It’s hard to watch The Eagle Huntress without being charmed by Aisholpan, the documentary’s confident 13-year-old protagonist. In the mountainous region of Mongolia, which feels vast and untouched by time, Aisholpan dreams of following in the footsteps of her father by training an eagle for hunting, becoming what is known as a bürkitshi.
Aisholpan, with her round face and pigtails, is an unlikely candidate for this mythic role, which exists exclusively in her Eurasian homeland — centuries of previous eagle hunters have all been men. Thanks to an admirably self-assured attitude and a nurturing father who doesn’t buy into the sexist myths surrounding eagle hunting (“she shows extraordinary strength regardless of her gender,” he says), the girl realizes her dream.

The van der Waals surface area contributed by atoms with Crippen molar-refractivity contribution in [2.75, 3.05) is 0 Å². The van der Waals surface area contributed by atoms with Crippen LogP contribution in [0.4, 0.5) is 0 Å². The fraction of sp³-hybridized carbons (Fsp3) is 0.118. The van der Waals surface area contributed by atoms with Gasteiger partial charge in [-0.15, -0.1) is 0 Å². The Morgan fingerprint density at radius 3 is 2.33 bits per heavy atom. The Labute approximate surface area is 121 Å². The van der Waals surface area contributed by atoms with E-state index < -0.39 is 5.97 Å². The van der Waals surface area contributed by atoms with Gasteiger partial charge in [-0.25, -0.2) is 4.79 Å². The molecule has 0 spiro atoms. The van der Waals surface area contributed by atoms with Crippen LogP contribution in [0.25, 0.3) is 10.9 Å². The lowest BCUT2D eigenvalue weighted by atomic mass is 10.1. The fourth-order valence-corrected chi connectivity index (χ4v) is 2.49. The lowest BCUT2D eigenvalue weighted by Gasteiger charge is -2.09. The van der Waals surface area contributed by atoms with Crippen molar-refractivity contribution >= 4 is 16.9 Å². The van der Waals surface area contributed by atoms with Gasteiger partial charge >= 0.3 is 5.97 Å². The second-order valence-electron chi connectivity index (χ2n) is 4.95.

If the story weren’t true, it would have to be written as a young-adult novel. Sometimes the film pushes this point: There’s intermittent voiceover by Daisy Ridley, of Star Wars reboot girl-power fame, and the original Sia song that plays over the end credits consists mainly of the lyric “you can do anything.”
Shots of Aisholpan training in the hunt and forming a bond with her eagle are expressions of female empowerment (or at least one specific female’s empowerment in one specific place) that speak for themselves. In one of the most poignant images, Aisholpan, having just fed her eagle, paints her nails with lavender polish while the bottle sits next to bloody animal entrails. Girlishness and guts coexist peacefully. The film lends itself to grand pronouncements about feminism or animal rights or some combination of the two, but at heart this is an engaging story about a girl and her eagle.
The Eagle Huntress
Directed by Otto Bell
Sony Pictures Classics
Opens November 2, Landmark Sunshine Cinema